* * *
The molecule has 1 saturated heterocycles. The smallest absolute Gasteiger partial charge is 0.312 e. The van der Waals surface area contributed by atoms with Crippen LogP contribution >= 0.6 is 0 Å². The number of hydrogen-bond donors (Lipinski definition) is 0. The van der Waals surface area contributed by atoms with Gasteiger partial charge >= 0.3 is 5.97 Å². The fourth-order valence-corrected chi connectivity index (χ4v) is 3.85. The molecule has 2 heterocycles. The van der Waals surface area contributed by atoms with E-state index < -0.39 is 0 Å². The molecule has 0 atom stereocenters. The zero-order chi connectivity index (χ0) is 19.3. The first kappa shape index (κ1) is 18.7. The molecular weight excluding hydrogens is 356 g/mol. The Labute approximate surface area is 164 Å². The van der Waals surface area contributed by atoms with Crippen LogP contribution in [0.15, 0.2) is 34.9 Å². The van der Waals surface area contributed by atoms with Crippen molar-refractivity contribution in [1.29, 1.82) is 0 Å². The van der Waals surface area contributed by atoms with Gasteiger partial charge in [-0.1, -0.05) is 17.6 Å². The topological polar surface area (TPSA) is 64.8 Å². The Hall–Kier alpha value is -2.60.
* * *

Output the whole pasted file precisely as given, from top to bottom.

The molecule has 1 saturated heterocycles. The smallest absolute Gasteiger partial charge is 0.312 e. The van der Waals surface area contributed by atoms with Crippen LogP contribution >= 0.6 is 0 Å². The number of hydrogen-bond donors (Lipinski definition) is 0. The van der Waals surface area contributed by atoms with Gasteiger partial charge >= 0.3 is 5.97 Å². The fourth-order valence-corrected chi connectivity index (χ4v) is 3.85. The molecule has 2 heterocycles. The van der Waals surface area contributed by atoms with E-state index < -0.39 is 0 Å². The molecule has 0 atom stereocenters. The zero-order chi connectivity index (χ0) is 19.3. The first kappa shape index (κ1) is 18.7. The molecular weight excluding hydrogens is 356 g/mol. The Labute approximate surface area is 164 Å². The van der Waals surface area contributed by atoms with Crippen LogP contribution in [0.15, 0.2) is 34.9 Å². The van der Waals surface area contributed by atoms with Crippen molar-refractivity contribution in [1.29, 1.82) is 0 Å². The van der Waals surface area contributed by atoms with Gasteiger partial charge in [-0.1, -0.05) is 17.6 Å². The topological polar surface area (TPSA) is 64.8 Å². The Hall–Kier alpha value is -2.60.